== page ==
By Roy Kasten
By Kris Wernowsky
By Chaz Kangas
By Joseph Hess
By Julie Seabaugh
By Mike Appelstein
By Rachel Brodsky
By Kelsey McClure
Although he's never gotten the national acclaim he deserves, Willie Akins is one of our city's best musicians, a gifted saxophonist and teacher whose contributions to the local jazz scene are incalculable [Jeannette Batz, "The Ballad of Willie Akins," Jan. 2]. Now he's hoping St. Louisans will return the love. Akins, 63, recently underwent open-heart surgery. His recovery is going well -- he's back to his regular gig at Spruill'severy Saturday night -- but unfortunately his problems aren't over. Akins, like so many musicians, has no health insurance.
"I was trying to get Medicaid when I was in the hospital," Akins says by phone from his home in Webster Groves. "I'm still trying to get it, though, because when you get to a certain age, you can't get insurance, you know? 'Cause you so old. And being a musician for all these many years..." Akins' voice trails off in a gentle sigh.
To defray his medical expenses -- which, Akins estimates, amount to nearly $200,000 -- his family and friends are holding a benefit concert at the Sheldon, followed by a catered "birthday bash" at Spruill's, on Tuesday, April 2. Performers at the Sheldon concert include pianist John Hicks, Akins' longtime friend and collaborator; flutist Elise Woods; vocalists Jeanne Treavor, Erika Johnson and William White Jr. (a 14-year-old opera singer); and guitarist Rob Block, who recently moved to New Orleans. The birthday bash features more than 40 area jazz artists, with a special appearance by the Brittany Woods Middle School Jazz Band. Tickets are $10 for each event, and all proceeds go toward the WAA Benefit Fund. Call 618-271-6723 for more information.
Distressing news from the Bottle Rockets camp: Guitarist and founding member Tom Parr quit shortly before the band's scheduled appearance at SXSW. Sources close to the group alluded to "fisticuffs" -- and the fact that Parr didn't get onstage with the rest of the group at the main Bloodshot showcase, despite having traveled all the way to Austin, suggests that some kind of nastiness went down. But according to all reports, the remaining members (guitarist/lead singer Brian Henneman, drummer Mark Ortmann and bassist Robert Kearns) are still on good terms with Parr. The Bottle Rockets performed as a three-piece at SXSW and plan to continue as such for now as they tour in support of their new Doug Sahm tribute CD, Songs of Sahm (Bloodshot).
Sometimes we wonder whether we should just get it over with and rename this column "CD-Release Party Review." Every week, it's the same old song: A bunch of local bands put out CDs and celebrate the occasion by hassling Radar Station. No matter how many of these auspicious events Radar Station trumpets herein, some poor sap slips through the cracks or, just as likely, gets ignored on purpose.
Take the e-mail we received last week from one Sardo Numspa: "Why was there zero coverage of Gravity Kills this or last issue? They just released a new album [Superstarved, on the Sanctuary label] and played a packed CD-release show. One of the original 'local boys make good,' they are still together while others are not (read: the Urge). I think it's a glaring oversight."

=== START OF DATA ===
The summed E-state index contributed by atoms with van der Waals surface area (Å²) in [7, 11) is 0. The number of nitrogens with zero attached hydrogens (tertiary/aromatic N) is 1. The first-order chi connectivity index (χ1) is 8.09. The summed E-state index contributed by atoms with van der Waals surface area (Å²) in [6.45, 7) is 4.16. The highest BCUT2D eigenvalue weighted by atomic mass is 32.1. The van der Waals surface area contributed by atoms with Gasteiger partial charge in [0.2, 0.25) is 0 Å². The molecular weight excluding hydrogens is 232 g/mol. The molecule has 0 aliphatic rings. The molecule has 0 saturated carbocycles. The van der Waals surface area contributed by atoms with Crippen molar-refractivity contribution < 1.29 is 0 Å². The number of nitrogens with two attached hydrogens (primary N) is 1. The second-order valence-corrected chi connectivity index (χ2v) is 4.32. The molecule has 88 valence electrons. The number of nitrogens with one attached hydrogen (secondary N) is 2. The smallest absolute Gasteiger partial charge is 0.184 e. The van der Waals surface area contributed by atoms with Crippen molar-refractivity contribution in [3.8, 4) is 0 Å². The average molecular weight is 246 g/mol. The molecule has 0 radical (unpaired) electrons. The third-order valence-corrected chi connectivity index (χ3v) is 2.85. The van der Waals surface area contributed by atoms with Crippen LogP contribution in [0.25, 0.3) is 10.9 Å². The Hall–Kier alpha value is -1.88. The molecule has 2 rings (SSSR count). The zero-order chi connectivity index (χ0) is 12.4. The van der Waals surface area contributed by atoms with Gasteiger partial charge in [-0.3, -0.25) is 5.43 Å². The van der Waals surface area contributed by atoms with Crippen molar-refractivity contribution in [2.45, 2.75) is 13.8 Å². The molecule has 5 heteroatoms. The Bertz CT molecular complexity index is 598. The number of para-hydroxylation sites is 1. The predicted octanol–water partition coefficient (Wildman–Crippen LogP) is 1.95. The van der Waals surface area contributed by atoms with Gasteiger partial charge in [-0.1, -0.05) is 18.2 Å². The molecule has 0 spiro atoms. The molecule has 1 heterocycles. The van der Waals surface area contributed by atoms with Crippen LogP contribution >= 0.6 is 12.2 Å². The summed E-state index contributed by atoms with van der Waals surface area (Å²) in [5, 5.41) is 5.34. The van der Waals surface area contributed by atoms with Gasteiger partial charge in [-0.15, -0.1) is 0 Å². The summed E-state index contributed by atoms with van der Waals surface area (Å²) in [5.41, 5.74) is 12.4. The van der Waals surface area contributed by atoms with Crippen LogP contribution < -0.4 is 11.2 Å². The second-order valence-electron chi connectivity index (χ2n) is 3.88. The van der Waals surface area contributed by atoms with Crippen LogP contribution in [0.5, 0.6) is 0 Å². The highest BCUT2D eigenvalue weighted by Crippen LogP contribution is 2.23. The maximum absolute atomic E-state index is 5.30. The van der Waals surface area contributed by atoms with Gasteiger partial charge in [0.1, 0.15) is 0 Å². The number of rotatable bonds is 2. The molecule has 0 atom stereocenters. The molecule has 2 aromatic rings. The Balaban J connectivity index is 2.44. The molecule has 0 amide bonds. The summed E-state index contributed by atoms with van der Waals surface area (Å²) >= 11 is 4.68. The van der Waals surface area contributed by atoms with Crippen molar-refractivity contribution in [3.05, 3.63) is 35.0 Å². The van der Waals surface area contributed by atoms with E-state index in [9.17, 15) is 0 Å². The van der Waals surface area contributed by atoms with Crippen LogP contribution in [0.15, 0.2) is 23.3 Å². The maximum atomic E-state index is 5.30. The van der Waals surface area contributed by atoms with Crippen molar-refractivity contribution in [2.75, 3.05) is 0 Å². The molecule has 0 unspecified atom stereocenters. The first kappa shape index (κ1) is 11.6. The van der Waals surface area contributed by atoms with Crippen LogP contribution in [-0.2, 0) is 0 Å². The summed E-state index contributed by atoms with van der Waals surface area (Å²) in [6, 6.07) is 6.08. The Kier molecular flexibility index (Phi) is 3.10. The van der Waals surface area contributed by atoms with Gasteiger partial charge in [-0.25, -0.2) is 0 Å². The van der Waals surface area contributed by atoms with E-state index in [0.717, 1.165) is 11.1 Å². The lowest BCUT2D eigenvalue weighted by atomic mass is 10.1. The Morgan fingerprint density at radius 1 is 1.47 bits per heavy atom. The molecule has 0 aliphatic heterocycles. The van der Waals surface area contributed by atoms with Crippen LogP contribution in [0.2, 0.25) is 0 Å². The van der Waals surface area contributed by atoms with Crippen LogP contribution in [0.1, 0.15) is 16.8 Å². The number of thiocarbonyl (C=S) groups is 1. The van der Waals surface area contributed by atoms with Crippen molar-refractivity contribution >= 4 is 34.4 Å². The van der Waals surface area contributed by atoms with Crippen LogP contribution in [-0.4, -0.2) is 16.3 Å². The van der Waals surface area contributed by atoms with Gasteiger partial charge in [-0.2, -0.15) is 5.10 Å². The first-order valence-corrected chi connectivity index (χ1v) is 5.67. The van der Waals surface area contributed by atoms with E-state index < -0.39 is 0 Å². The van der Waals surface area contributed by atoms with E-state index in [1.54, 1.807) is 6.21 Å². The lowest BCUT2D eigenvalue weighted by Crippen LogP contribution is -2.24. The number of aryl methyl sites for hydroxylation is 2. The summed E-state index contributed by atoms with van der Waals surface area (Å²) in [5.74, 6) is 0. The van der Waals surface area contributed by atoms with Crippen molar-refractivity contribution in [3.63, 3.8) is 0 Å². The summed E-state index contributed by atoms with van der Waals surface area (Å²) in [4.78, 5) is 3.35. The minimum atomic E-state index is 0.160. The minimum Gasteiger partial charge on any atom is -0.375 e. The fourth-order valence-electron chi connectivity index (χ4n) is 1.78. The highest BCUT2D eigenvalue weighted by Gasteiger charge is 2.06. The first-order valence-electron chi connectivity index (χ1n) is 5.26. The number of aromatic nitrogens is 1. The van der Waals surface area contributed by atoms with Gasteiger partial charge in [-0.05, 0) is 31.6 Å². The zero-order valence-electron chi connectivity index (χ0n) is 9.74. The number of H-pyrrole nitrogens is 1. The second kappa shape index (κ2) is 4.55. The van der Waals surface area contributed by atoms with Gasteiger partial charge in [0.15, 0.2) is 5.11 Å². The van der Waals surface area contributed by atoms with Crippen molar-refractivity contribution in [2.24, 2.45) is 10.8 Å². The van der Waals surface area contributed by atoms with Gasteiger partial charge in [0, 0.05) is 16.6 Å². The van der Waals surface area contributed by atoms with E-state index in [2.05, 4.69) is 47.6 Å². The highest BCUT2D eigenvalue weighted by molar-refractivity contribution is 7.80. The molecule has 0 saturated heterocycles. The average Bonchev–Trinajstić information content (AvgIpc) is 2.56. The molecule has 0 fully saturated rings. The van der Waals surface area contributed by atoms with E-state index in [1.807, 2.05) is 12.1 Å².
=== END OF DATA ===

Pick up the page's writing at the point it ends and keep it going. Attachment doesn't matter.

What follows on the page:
To make amends, we decided to turn our fuck-up into a contest. The first reader to correctly guess why we failed to herald this important occasion wins an extremely fancy full-color Greenwheel six-pack carton commemorating that band's CD-release party (at the Pageant on April 11). Full disclosure: The box is empty, alas, but this in no way detracts from its specialness.
Grab a pencil: Radar Station ignored the new Gravity Kills CD-release party because (a) we accidentally set fire to a week's worth of mail and must have burned the press release; (b) band members rendered us temporarily mute by threatening legal action if we compared them to Nine Inch Nails or indulged in gratuitous Ministry jokes; (c) we deliberately cheated GK out of its rightful hype so we could devote more space to Andrew Broder, a.k.a. Fog, who doesn't even live here; (d) none of the above. (If you choose the last response, you'll have to explain what really happened.) Good luck!
Speaking of new releases, Pretty Willie's Universal debut, Enter the Life of Suella, hit the streets on March 26, accompanied by a splashy video for the first single, "Roll Wit Me." Although "Roll Wit Me" is all about the glories of livin' in da Lou, the video, which was directed by David Palmer (Ja Rule, Mary J. Blige), was shot entirely in Los Angeles. "I was pro-St. Louis the whole time, but this is my first video," Pretty Willie explains. "We wanted to execute a half-million-dollar video, and we didn't want to spend half of that half-million trying to get everything brought out here. But I'm proud of the outcome -- we put a lot of St. Louis graphics in there."
The CD-release party takes place on March 31 at the Adam's Mark. Pretty Willie promises a star-studded evening: "Ashanti; Gangsta Boo; my crew, Frontline; all my frat brothers from Ole Miss; Savante Stringfellow, the Olympic long jumper -- he was my college roommate for four years. And BET's supposed to be there to follow us around." The after-party takes place at Club Rio in East St. Louis.
On March 30, hard-hitting emo-rockers Pontiac celebrate the release of their debut EP, Right Next to Everything in the Middle of Nowhere, at the Three-1-Three club in Belleville. Asia Minorand Too Young the Hero open.